The difference between a good workplace and an outstanding one depends on certain factors. For some, it could be the friendly company culture and the caliber of co-workers that tip the scale toward being a stellar workplace.
For others, it may be competitive pay and special perks. When it comes to keeping employees happy and productive, 35 Madison-area companies in this year’s Best Places to Work survey seem to have captured the right balance.
More than 100 local companies were nominated and 63 participated in Madison Magazine’s annual survey conducted by Omaha-based Quantum Workplace. The survey measures six categories of engagement: communication and resources, individual needs, manager effectiveness, personal engagement, team dynamics and trust in leadership.
Finalists in the Madison region scored highest in the categories of trust in leadership and team dynamics, according to Spencer Goracke, workplace insights analyst at Quantum Workplace. He says the Madison region as a whole performed slightly above the national average, in contrast to the 2016 survey in which the region dipped slightly below the national average.
Goracke says three areas stand out when comparing the Madison area to national averages: fair pay, senior leaders valuing their employees as the most important resource and managing change. He says these areas stand out because they speak to the organizations’ “commitment to providing a solid foundation for engagement.”
Strategies for Engagement
In today’s changing times, employers are looking at how best to meet the needs of both their business and their employees. Goracke says communication is a key factor, as well as promoting employee feedback.
“We live in a world that is constantly being disrupted,” says Goracke. “It’s not just doing business that’s changing, or the way that people are doing business, but it’s the employee experience that’s also changing. So the better that organizations are able to manage change at the people level, the more likely they’re able to manage change at the business level.”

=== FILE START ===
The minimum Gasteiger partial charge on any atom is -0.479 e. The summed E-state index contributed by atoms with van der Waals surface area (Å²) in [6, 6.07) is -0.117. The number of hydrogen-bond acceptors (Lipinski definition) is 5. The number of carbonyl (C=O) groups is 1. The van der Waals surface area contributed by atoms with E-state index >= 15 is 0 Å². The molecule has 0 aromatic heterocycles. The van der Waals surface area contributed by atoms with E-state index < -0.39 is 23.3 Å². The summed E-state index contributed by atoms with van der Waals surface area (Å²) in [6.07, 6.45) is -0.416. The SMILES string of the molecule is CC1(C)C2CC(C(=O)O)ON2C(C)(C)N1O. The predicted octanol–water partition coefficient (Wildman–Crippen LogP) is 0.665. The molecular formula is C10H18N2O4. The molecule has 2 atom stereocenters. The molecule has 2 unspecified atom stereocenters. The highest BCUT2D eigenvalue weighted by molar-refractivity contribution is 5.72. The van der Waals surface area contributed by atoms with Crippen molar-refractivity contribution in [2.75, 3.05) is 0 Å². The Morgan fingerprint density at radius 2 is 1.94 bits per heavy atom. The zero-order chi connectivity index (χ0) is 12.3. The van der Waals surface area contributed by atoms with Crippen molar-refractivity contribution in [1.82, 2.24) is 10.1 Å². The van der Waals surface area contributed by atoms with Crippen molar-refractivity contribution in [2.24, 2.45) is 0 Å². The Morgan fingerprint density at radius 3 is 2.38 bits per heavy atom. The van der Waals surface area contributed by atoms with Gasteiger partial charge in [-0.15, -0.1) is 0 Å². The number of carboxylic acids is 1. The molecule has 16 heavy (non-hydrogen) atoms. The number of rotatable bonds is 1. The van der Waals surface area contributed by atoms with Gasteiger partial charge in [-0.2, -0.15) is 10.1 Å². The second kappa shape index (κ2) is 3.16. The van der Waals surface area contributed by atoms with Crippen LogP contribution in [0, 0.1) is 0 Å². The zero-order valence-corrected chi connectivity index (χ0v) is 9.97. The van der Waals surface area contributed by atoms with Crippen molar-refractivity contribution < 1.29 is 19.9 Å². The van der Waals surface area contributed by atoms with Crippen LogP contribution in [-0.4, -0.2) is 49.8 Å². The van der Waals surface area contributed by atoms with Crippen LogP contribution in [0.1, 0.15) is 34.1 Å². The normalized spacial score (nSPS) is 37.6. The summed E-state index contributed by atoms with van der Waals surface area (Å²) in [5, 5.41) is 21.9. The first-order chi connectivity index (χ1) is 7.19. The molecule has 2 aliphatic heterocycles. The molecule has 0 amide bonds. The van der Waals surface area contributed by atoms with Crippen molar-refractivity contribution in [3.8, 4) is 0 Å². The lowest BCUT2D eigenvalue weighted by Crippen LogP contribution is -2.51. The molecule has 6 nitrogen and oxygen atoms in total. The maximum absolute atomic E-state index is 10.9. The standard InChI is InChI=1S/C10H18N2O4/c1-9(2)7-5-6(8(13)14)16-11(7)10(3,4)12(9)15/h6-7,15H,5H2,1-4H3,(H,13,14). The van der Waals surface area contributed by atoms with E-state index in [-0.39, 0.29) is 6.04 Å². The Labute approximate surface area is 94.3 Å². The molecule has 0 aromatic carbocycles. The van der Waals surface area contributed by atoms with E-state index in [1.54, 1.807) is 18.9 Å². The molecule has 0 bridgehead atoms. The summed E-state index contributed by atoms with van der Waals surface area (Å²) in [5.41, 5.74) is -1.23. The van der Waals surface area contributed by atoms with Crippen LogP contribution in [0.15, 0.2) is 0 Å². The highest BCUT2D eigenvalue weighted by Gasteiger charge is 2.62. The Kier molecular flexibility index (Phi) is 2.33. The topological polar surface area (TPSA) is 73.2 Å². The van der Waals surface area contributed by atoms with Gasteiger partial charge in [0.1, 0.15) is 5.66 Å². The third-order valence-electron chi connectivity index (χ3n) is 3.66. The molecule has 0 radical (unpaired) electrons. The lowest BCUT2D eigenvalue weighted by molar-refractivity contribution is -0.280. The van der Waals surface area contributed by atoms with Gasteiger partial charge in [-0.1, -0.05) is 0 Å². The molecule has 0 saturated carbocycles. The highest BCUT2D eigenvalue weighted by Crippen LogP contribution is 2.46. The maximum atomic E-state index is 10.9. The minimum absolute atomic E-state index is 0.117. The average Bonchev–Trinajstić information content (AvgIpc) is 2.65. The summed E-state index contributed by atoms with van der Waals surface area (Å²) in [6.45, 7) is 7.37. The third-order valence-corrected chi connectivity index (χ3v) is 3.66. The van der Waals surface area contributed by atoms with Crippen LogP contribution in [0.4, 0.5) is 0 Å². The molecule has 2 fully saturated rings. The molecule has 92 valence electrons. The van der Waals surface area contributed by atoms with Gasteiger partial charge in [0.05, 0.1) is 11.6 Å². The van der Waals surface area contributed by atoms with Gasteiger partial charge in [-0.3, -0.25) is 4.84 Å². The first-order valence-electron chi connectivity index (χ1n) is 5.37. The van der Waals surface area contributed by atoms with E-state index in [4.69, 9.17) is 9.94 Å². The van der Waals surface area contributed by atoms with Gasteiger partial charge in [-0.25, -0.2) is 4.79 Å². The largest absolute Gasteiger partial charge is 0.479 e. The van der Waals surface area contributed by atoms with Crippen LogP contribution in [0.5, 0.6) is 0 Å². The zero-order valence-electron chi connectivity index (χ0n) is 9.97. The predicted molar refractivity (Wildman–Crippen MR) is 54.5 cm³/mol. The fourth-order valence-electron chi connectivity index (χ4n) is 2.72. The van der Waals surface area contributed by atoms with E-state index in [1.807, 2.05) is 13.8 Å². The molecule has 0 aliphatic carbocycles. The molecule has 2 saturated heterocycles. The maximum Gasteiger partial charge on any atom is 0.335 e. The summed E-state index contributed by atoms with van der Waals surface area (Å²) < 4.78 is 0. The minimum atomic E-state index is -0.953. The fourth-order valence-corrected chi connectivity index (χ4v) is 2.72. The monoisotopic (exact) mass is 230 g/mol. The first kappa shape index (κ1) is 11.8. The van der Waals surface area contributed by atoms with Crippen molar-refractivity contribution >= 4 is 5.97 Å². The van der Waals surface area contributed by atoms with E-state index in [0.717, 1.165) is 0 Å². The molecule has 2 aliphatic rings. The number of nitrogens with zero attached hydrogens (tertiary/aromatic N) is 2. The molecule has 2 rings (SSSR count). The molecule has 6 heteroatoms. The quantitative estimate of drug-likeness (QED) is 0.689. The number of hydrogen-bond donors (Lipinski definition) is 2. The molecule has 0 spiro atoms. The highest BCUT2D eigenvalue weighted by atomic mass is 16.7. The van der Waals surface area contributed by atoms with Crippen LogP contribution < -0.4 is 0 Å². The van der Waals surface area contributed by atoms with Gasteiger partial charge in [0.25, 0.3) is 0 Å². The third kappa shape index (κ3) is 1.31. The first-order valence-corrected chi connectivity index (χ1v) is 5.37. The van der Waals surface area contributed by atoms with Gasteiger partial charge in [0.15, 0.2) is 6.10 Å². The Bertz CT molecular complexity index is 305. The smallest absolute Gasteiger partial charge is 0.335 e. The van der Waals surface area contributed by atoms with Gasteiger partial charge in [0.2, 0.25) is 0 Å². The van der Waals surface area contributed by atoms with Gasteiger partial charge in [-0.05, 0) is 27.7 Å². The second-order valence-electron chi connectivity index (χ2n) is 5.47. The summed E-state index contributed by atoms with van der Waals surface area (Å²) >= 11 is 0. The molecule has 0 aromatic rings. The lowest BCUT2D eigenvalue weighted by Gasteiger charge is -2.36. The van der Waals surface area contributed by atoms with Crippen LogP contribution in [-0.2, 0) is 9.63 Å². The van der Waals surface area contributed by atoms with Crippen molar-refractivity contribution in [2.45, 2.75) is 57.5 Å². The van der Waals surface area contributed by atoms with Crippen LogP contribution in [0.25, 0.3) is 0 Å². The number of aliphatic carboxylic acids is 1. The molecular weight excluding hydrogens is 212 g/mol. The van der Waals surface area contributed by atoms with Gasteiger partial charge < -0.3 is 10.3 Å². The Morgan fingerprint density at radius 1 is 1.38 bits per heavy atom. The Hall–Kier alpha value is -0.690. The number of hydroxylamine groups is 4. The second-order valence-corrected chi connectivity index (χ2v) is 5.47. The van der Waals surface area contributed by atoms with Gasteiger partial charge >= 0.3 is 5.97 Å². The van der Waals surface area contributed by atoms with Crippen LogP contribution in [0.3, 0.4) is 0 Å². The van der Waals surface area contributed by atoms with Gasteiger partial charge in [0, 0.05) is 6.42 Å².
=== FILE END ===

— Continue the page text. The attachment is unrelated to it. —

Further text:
In an effort to improve job satisfaction among its workforce, Agrace Hospice & Palliative Care, established in 1978, formed an employee engagement committee, comprised of about 50 staff members, to gather information through employee feedback. “This is accomplished by conducting listening sessions throughout the year, acting on data gathered from the annual employee engagement survey, as well as an internal employee blog called ‘The Branch’ that is focused solely on what’s going on with engagement,” says Lynne Sexten, president and CEO.
For goVirtualOffice, a software consulting company started in 2005, the lines of communication are open among employees during their catered Wednesday lunches. Dirk Shimpach, certified public accountant and managing partner, says, “During these lunches, we often provide learning opportunities, as well as time to socialize, learn more about each other and have a few laughs.” He says the company has a “fun committee” that puts on at least four major events a year. Not only that, he says, most employees have Friday afternoons off to start their weekends early.
Other Best Places to Work finalists say they have similar practices to allow employees more time off to manage their personal lives during the normal workweek.
Steve Ledbetter, president of LocknCharge Technologies, says his workplace has a culture where employees “feel vested in the environment.” He says “flexibility” is key, and that management within the seven-year-old company recognizes that “home life and work life need to work cohesively for employees to be engaged and happy.”
Fair compensation is also high on the list for job satisfaction. Goracke says being committed to an employee’s financial well-being is part of the foundation for attaining and retaining top talent, though it’s not the only factor.
Employee wages are an important part of the overall package at The Employer Group, says Marla Rybowiak, director of operations. She says the compensation philosophy of the 22-year-old company “reflects our desire to pay fair market pay ranges, reward people for their loyalty and provide generous employer-paid benefits to ensure our employees and their families are safe and well.” She adds, “We believe in providing training and development, along with the independence to ‘own your work,’ ” which in turn helps the company retain its top employees.